Increasing your wine know-how

There are tricks to building your wine knowledge and remembering wines you've liked — and disliked. At the top of the list — drink wine. And remember: Two palates are always better than one. A tasting partner will help you appreciate and unravel the nuances of a wine because you can exchange/discuss your impressions with each other. Besides, a glass of wine is always more enjoyable with a friend.


One way to build your wine knowledge is to attend wine tastings. Free tastings offer one of the best opportunities to be objective because you have neither money nor ego on the line. At the events, keep your ears open to the musings of more experienced wine enthusiasts. Listen to their descriptions and determine if you can distinguish the same flavors in the wine. Don't be afraid to talk to people and ask questions.

 


You can also build your knowledge by enrolling in wine education classes. These offer the opportunity to explore a wide spectrum of wines. In addition, classes have the luxury of built-in wine partners — the other students. Attend classes that offer wines that you are less familiar with, as well as those that rank among your favorites.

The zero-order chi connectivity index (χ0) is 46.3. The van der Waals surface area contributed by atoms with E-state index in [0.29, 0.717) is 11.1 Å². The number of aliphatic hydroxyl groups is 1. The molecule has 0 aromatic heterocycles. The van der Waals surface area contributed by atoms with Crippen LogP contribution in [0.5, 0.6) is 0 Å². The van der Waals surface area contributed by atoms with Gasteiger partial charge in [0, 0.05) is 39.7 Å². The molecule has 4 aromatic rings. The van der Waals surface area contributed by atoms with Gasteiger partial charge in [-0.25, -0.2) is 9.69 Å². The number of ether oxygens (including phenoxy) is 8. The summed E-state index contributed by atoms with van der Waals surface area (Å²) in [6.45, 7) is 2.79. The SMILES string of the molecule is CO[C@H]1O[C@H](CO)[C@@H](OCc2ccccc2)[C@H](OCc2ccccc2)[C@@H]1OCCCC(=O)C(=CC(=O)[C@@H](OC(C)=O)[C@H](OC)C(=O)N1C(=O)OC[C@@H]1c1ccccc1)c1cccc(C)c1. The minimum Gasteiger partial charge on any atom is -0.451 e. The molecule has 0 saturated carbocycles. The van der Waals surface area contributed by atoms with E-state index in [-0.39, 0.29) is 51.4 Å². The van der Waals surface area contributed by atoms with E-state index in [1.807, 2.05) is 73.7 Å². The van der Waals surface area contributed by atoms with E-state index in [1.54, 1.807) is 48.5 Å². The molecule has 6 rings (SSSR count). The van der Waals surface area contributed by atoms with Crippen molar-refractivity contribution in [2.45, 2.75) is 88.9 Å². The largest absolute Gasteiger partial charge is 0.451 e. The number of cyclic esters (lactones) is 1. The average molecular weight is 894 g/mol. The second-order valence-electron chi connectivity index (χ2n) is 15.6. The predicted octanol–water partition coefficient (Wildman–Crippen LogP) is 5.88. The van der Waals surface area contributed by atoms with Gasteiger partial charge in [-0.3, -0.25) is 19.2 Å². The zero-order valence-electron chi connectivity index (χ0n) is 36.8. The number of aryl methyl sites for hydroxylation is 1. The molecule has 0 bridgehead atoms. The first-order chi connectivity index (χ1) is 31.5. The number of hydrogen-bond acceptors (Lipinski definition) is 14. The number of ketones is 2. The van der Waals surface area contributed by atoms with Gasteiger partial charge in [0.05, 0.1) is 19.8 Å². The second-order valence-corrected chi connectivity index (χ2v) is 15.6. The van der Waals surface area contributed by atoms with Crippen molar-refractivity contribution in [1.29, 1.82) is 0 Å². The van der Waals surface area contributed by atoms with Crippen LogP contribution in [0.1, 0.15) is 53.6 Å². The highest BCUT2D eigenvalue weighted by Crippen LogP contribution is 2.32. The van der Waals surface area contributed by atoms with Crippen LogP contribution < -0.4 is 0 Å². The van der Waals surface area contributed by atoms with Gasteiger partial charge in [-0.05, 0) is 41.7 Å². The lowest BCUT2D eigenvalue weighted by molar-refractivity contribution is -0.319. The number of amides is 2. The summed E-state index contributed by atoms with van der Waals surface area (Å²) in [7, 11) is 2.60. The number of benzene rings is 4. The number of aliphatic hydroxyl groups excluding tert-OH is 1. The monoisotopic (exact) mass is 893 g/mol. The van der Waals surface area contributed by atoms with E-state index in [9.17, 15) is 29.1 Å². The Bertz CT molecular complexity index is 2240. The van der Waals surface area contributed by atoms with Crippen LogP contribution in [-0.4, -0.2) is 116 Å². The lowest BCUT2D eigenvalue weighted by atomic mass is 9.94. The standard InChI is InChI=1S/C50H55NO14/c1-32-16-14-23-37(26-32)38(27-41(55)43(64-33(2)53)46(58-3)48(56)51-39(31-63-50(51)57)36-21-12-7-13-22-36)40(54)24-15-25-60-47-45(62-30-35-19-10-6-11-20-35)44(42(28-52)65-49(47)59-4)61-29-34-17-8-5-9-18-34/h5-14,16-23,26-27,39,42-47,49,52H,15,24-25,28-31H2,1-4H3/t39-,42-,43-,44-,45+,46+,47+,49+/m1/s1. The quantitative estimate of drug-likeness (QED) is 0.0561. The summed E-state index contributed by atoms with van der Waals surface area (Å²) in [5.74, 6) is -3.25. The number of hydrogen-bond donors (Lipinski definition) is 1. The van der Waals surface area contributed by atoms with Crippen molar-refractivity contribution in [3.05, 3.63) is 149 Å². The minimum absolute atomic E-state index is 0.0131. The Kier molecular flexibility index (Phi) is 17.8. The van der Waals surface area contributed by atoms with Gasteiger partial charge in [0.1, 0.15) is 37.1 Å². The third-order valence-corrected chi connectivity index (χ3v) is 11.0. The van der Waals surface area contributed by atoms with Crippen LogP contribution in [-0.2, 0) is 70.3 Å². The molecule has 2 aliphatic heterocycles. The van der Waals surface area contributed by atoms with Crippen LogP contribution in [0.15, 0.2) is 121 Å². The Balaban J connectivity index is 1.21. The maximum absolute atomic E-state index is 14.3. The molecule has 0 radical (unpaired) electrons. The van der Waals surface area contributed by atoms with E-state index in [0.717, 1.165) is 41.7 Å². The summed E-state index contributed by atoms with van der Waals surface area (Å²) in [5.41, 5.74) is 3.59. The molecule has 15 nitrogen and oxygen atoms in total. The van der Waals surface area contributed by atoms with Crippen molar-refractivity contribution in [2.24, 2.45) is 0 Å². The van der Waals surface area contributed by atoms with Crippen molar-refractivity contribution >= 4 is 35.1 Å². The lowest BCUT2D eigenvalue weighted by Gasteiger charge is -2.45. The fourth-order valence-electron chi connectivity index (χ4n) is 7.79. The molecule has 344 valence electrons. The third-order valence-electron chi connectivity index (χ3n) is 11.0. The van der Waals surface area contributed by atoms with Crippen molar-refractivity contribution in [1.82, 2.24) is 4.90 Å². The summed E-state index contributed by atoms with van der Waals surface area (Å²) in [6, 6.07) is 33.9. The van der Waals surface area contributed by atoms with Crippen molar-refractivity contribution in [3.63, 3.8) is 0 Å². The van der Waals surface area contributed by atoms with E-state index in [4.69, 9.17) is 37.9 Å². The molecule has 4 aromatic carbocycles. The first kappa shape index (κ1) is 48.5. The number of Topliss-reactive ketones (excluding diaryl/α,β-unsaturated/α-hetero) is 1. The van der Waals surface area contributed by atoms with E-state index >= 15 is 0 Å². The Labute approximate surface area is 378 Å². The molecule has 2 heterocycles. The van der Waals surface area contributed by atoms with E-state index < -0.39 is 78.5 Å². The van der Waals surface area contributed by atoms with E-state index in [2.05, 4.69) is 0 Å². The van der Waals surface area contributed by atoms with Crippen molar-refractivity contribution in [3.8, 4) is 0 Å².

Finally, start your own wine library. Check out a used-book store, where you will find a treasure chest of books that are filled with history, maps, charts and descriptions of different grapes and wines.There's an easy way to keep track of the myriad wines that you've sampled: Start your own wine journal. A journal will allow you to record your thoughts and impressions of the wines you've tasted. The expensive, leather-bound journals can be too restrictive in the space they provide for information/ comments. Besides, for the cost of the journal you could buy some really good wines. Instead, create your own notebook with a format that suits you. Consider separating your journal into sections by country and by white and red wines. Create space for the year (vintage), the producer, the name of the wine, the purchase price, and the date of your tasting. Then, the most important part: Provide a sizable section for your overall evaluation and appreciation of the wine.


When you record your thoughts, write whatever comes to mind. Remember, this is your journal — record impressions in a way that reflects your thoughts on the wine and that will make sense when you reread the description at a later date. Don't feel compelled to use wine terminology if you don't completely understand the terms. You will get to know the terminology in time as you read your wine books and as your experience to wine increases.